When a giant, full blue moon rises, it's bound to capture the imaginations of sky watchers the world over. What does it really mean though?
According to the now-defunct Maine Farmers' Almanac, each season has three full moons, but when a fourth appears, it's considered a blue moon. Due to an error in the March 1946 issue of Sky & Telescope magazine, however, people commonly interpret a blue moon to mean the arrival of a full moon in a month that already had one. Regardless of rival definitions, a blue moon only occurs once every two to three years and is a spectacular sight to witness. We've collected some mesmerizing images of the August 2013 blue moon snapped by moonstruck photographers around the globe.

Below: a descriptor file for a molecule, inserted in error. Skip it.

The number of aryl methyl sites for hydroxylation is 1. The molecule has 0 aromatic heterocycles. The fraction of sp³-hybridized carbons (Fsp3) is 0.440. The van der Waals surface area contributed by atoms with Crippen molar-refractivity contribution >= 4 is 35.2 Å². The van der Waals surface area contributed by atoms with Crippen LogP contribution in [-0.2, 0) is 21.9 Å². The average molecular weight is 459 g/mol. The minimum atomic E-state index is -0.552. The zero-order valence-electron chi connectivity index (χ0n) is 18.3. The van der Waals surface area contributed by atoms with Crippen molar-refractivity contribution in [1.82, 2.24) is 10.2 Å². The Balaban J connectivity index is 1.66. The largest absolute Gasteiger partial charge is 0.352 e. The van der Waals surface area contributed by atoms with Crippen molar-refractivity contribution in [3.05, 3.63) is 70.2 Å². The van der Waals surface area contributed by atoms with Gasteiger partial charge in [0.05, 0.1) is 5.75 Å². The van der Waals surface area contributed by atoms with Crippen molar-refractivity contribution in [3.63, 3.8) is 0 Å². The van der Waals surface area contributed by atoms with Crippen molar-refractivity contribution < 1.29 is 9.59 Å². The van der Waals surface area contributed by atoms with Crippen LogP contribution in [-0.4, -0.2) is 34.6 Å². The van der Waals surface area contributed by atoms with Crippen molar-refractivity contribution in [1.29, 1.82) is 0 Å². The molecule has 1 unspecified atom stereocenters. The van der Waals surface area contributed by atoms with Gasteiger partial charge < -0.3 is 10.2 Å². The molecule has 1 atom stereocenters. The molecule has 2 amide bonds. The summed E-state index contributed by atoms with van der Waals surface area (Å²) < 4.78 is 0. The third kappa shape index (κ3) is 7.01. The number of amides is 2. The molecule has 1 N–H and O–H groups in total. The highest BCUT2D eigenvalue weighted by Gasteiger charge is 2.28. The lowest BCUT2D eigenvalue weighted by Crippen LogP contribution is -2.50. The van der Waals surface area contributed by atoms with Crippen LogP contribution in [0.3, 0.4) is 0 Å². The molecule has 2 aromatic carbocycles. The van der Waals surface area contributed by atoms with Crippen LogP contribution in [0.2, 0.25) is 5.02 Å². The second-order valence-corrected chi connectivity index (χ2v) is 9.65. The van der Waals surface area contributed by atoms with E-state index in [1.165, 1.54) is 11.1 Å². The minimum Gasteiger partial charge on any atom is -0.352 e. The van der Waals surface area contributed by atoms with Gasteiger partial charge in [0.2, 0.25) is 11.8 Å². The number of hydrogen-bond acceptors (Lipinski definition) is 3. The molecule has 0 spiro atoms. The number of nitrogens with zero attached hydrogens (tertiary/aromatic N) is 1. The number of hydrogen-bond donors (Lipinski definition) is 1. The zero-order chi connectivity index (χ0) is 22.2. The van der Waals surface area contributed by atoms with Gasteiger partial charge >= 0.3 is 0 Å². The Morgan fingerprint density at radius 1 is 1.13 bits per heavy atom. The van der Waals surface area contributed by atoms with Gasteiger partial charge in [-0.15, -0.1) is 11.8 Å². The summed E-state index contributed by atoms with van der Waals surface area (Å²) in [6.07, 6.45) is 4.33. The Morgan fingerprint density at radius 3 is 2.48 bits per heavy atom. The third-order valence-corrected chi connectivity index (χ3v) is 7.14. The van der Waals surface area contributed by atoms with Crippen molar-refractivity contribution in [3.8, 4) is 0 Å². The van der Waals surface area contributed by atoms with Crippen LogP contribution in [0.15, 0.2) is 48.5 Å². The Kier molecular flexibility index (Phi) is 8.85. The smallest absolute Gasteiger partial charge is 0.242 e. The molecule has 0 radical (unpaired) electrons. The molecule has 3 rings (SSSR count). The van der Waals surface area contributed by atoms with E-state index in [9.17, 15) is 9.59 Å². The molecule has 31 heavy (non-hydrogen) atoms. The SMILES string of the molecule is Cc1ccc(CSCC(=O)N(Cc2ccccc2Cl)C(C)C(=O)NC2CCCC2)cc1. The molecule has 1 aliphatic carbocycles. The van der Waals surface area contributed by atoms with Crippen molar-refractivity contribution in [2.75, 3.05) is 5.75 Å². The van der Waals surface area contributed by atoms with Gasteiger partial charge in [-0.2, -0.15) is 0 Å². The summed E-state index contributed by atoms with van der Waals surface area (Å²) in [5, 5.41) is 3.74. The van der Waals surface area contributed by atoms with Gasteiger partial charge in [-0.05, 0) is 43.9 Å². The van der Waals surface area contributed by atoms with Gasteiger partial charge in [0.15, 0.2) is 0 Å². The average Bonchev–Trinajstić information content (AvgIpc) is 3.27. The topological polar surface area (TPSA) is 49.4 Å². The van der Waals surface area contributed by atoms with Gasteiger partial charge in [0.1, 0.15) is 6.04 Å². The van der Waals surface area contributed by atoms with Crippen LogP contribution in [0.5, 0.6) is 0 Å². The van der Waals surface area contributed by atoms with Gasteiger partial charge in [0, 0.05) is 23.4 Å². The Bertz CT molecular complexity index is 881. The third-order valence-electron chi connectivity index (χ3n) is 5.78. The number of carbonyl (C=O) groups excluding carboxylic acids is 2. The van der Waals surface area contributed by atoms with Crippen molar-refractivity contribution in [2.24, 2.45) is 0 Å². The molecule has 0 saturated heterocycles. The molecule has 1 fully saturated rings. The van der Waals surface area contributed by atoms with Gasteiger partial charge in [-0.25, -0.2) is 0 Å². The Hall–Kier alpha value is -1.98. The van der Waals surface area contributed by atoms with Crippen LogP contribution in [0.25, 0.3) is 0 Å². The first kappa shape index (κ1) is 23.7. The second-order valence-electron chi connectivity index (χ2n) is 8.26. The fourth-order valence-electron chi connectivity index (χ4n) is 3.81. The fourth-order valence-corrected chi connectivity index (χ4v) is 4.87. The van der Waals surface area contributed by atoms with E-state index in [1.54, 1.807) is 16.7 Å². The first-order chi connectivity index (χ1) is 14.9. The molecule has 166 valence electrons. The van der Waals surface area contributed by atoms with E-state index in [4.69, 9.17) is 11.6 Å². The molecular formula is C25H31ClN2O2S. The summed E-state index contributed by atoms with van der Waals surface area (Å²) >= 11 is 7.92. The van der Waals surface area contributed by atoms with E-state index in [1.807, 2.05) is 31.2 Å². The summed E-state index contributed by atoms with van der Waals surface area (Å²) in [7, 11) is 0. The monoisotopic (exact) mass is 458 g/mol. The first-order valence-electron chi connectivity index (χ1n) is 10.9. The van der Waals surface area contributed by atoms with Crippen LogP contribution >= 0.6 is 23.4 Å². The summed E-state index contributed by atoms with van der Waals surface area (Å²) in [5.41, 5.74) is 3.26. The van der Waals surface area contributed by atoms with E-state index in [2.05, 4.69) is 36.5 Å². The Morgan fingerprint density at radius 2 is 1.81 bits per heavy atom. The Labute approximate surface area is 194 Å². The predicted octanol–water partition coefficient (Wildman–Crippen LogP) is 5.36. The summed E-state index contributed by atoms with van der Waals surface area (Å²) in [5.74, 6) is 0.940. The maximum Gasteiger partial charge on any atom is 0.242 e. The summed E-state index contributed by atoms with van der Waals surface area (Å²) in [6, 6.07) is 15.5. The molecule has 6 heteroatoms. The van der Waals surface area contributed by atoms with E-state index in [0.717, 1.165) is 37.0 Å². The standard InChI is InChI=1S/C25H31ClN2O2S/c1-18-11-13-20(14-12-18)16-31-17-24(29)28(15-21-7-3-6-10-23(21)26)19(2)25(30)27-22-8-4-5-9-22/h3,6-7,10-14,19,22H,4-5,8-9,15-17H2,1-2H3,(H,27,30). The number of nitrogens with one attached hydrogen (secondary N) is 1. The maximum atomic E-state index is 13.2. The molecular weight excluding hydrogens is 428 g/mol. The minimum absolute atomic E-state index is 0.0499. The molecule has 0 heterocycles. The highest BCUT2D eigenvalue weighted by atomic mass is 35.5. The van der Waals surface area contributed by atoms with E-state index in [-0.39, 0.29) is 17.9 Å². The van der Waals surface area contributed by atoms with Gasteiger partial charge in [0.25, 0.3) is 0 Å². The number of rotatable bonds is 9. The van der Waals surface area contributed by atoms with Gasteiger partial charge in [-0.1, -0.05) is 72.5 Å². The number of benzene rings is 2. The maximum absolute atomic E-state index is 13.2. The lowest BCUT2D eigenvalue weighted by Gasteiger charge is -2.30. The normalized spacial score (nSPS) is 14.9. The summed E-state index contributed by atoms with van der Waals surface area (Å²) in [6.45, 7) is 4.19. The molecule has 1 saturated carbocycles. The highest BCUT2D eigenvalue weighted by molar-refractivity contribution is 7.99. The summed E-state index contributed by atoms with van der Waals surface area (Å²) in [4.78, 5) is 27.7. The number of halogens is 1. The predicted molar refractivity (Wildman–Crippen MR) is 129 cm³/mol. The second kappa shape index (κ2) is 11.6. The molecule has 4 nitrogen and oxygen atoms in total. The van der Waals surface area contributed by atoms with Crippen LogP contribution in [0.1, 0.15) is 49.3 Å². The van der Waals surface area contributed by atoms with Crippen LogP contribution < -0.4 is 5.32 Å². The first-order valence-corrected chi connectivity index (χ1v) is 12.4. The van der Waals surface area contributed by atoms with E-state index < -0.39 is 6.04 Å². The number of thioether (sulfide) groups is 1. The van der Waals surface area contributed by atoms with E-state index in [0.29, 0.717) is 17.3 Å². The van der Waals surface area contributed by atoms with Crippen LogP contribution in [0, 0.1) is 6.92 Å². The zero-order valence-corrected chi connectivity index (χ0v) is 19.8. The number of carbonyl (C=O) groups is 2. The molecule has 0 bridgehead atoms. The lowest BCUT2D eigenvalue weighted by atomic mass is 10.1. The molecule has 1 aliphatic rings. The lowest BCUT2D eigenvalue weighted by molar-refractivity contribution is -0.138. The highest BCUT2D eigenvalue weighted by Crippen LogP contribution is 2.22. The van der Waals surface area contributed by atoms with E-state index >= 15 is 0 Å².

Western wildfires turned the blue moon orange in this picture courtesy of Dave Berg. The photographer, located near Geneseo, Ill., used a Canon EOS 60D for the amazing photo.
August 21, 2013 1:48 PM PDT
Photo by: Dave Berg
| Caption by: Christopher MacManus, Leslie Katz
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